Michael B. Reid speaks out against sequestration — automatic cuts in research and other government spending — due to take effect March 1.

By Alicia Gregory

“From the standpoint of training the next generation of highly skilled professors, industrial scientists, people to work in government laboratories, people to advance our understanding of disease and advance the next generation of therapies, it will be profoundly devastating for this generation of students.”

That’s the message University of Kentucky physiologist Michael B. Reid conveys in a University of Kentucky video on the impact of sequestration — automatic cuts in research and other government spending — due to take effect March 1. Reid and UK colleagues Suzanne Weaver Smith in mechanical engineering and



By Sarah Geegan

The science may be new, but the program itself is in its second year, after tremendous success in 2011-2012. The College of Arts and Sciences' "What's New in Science" series, an outreach program aimed to strengthen UK's relationships with high school science programs, will once again engage teachers and youth in various scientific areas.

A succession of UK scientists will discuss emerging discoveries and exciting developments occurring now in the realm of science. Held in a casual round table format, professors from various disciplines and science teachers from Kentucky schools talk among themselves at these events, asking questions and discussing answers about new and emerging scientific knowledge.

Each session focuses on a new topic in one of the

University of Kentucky physics Professor Tim Gorringe's research collaboration finds an important experimental result involving particles called muons.

By Sarah Geegan

University of Kentucky physics Professor Tim Gorringe's research collaboration has recently gained attention for an important experimental result.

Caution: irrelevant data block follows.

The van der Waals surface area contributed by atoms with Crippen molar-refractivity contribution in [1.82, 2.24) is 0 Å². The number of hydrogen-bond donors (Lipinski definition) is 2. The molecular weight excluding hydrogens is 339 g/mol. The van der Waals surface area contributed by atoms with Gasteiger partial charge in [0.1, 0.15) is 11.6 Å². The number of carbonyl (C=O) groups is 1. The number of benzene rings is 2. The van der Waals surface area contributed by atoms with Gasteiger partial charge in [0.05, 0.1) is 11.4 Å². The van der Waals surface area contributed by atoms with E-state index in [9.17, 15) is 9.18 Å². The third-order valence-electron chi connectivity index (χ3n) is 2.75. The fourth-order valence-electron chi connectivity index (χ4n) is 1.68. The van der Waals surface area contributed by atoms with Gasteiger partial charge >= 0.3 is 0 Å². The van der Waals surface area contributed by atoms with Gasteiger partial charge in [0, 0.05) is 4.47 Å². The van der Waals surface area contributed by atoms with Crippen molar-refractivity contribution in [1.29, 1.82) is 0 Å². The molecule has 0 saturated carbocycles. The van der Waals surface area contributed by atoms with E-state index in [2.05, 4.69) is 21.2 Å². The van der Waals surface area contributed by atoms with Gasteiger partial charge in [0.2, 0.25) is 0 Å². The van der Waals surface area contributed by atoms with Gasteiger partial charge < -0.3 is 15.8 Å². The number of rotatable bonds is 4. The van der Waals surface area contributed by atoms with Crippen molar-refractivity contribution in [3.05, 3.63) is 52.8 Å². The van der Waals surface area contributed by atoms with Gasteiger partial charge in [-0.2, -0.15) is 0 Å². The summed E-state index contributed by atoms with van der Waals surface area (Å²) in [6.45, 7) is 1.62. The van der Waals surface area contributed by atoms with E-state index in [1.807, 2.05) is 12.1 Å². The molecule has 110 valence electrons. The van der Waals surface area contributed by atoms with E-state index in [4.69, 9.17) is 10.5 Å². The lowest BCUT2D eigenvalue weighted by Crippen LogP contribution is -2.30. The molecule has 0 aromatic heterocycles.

Playing a leadership role in an international collaboration of physicists, Gorringe has measured precisely how rapidly muons, which are particles that behave like electrons but are 200 times heavier, are captured on protons, yielding a neutron and a neutrino.

The experiment, which gives an unprecedented probe of the weak force at low energies, was performed at the renowned Paul Scherrer Institute (PSI) in Switzerland.

"The result is significant in confirming our understanding of how fundamental symmetries govern the nature


by Jay Blanton

video by UK Public Relations and Marketing.

University of Kentucky President Eli Capilouto Thursday praised the partnership of Gov. Steve Beshear and legislative leaders who are strongly supporting UK's self-financing of a dramatic $275 million transformation of the campus.

"We are here this morning because of your leadership and your willingness to partner with us, as educational institutions, united to provide Kentucky with the best education, research and service," Capilouto said at a Frankfort news conference with the governor and legislative leaders who are supporting UK's proposal. "In offering your support for us to self-finance facilities that will help dramatically improve and transform our campuses, you are voicing your faith in Kentucky's future as well